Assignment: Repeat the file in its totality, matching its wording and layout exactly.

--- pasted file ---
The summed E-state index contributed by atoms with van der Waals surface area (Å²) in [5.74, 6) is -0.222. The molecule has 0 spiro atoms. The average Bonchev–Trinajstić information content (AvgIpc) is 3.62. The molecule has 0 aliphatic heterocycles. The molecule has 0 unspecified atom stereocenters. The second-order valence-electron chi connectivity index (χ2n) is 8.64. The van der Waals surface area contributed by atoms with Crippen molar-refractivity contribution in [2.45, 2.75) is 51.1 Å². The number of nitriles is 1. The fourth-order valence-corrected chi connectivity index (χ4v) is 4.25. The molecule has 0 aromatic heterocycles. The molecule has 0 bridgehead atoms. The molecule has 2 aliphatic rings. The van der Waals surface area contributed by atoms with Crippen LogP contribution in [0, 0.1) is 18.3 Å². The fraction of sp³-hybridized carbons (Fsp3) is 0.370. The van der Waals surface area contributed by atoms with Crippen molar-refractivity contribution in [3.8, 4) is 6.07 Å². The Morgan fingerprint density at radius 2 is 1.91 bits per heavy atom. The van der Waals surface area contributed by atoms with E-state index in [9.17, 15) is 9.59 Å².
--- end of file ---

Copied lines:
The summed E-state index contributed by atoms with van der Waals surface area (Å²) in [5.74, 6) is -0.222. The molecule has 0 spiro atoms. The average Bonchev–Trinajstić information content (AvgIpc) is 3.62. The molecule has 0 aliphatic heterocycles. The molecule has 0 unspecified atom stereocenters. The second-order valence-electron chi connectivity index (χ2n) is 8.64. The van der Waals surface area contributed by atoms with Crippen molar-refractivity contribution in [2.45, 2.75) is 51.1 Å². The number of nitriles is 1. The fourth-order valence-corrected chi connectivity index (χ4v) is 4.25. The molecule has 0 aromatic heterocycles. The molecule has 0 bridgehead atoms. The molecule has 2 aliphatic rings. The van der Waals surface area contributed by atoms with Crippen LogP contribution in [0, 0.1) is 18.3 Å². The fraction of sp³-hybridized carbons (Fsp3) is 0.370. The van der Waals surface area contributed by atoms with Crippen molar-refractivity contribution in [3.8, 4) is 6.07 Å². The Morgan fingerprint density at radius 2 is 1.91 bits per heavy atom. The van der Waals surface area contributed by atoms with E-state index in [9.17, 15) is 9.59 Å².